← 3. Recognisable plastic items, such as littered plastic bottles and packaging. In this report, the use of the term encompasses plastics above 5 mm in diameter.

← 4. Solid synthetic polymers smaller than 5 mm in diameter.

← 5. Including Geyer, Jambeck and Law (2017[3]), Jambeck et al. (2015[6]), Ryberg et al. (2019[4]), Gómez-Sanabria et al. (2018[7]), Ellen Macarthur Foundation (2017[10]), SystemIQ and the Pew Charitable Trust (2020[8]), Borrelle et al. (2020[9]), Lebreton and Andrady (2019[11]).

← 6. Collaborators include: 1) experts from the Technical University of Denmark (DTU) who led the research underlying a study by Ryberg et al. (2019[4]); 2) experts from the University of Leeds who contributed to Lau et al. (2020[12]); 3) Laurent Lebreton, who wrote various research papers on plastic waste generation and leakage (Lebreton et al., 2017[13]; Lebreton, Egger and Slat, 2019[14]; Lebreton and Andrady, 2019[11]), and contributed to the leakage estimations in Borrelle et al. (2020[9]); and 4) Nikolaos Evangeliou from the Norwegian Institute for Air Research (NILU), who developed the Evangeliou et al. (2020[16]) article.

← 7. GHG emissions from the plastics lifecycle are calculated in ENV-Linkages. The analysis of biobased plastics is based on the CGE-Box model (Britz and van der Mensbrugghe, 2018[15]). The LCA analysis is based on a methodology developed by the Sustainable Systems Engineering Group of Ghent University. See Annex A for additional information on these methodologies.

← 8. The Baseline scenario reflects expected trends to 2060 in several key socio-economic variables, including demographic, urbanisation and globalisation trends, and also includes the effects of government policies implemented until 2019 on these projected trends. Policies that were still under discussion in 2022 are excluded from the Baseline scenarios presented in this report.

← 9. Primary (or virgin) plastics are manufactured from fossil-based (e.g. crude oil) or biobased (e.g. corn, sugarcane, wheat) feedstock that has never been used or processed before.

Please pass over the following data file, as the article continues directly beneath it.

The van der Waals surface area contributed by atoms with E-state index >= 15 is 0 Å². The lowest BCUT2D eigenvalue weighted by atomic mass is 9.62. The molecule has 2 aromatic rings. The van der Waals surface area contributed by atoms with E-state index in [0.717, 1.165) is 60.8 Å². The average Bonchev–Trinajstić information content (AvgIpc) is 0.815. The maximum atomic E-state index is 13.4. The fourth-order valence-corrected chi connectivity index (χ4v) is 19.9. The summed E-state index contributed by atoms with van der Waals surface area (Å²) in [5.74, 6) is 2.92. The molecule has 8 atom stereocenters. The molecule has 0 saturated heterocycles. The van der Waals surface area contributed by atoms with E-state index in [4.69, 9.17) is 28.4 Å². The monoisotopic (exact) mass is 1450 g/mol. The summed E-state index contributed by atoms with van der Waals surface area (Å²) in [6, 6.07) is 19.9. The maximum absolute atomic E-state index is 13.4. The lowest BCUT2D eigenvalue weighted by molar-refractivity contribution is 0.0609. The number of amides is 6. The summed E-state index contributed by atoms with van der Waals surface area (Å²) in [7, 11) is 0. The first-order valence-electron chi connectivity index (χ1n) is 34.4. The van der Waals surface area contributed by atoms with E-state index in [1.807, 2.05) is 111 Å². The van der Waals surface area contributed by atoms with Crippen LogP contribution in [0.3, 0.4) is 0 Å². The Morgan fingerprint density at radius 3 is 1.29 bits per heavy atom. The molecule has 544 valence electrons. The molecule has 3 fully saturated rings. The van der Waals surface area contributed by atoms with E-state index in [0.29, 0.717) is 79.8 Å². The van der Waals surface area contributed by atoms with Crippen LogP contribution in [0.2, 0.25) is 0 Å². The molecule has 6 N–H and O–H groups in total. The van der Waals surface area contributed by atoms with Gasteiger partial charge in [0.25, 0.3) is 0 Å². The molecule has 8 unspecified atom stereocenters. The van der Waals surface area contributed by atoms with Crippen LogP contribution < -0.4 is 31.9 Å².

← 10. This refers to the three non-OECD Asian regions (China, India and Other non-OECD Asia), i.e. Asia, excluding Japan and Korea.

← 11. It is important to note that due to the lack of robust research on the share of mismanaged waste that is lost to the environment, there are large uncertainties in these estimates (uncertainty ranges are presented in brackets).

← 12. Investment is in itself not a cost as it generates value added and contributes to GDP. But less productive investment in waste management at the expense of other expenditures forces shifts in the economy towards less productive activities and these shifts are on balance costly.


This document, as well as any data and map included herein, are without prejudice to the status of or sovereignty over any territory, to the delimitation of international frontiers and boundaries and to the name of any territory, city or area.

The statistical data for Israel are supplied by and under the responsibility of the relevant Israeli authorities. The use of such data by the OECD is without prejudice to the status of the Golan Heights, East Jerusalem and Israeli settlements in the West Bank under the terms of international law.

Note by Turkey
The information in this document with reference to “Cyprus” relates to the southern part of the Island. There is no single authority representing both Turkish and Greek Cypriot people on the Island. Turkey recognises the Turkish Republic of Northern Cyprus (TRNC). Until a lasting and equitable solution is found within the context of the United Nations, Turkey shall preserve its position concerning the “Cyprus issue”.

Note by all the European Union Member States of the OECD and the European Union
The Republic of Cyprus is recognised by all members of the United Nations with the exception of Turkey. The information in this document relates to the area under the effective control of the Government of the Republic of Cyprus.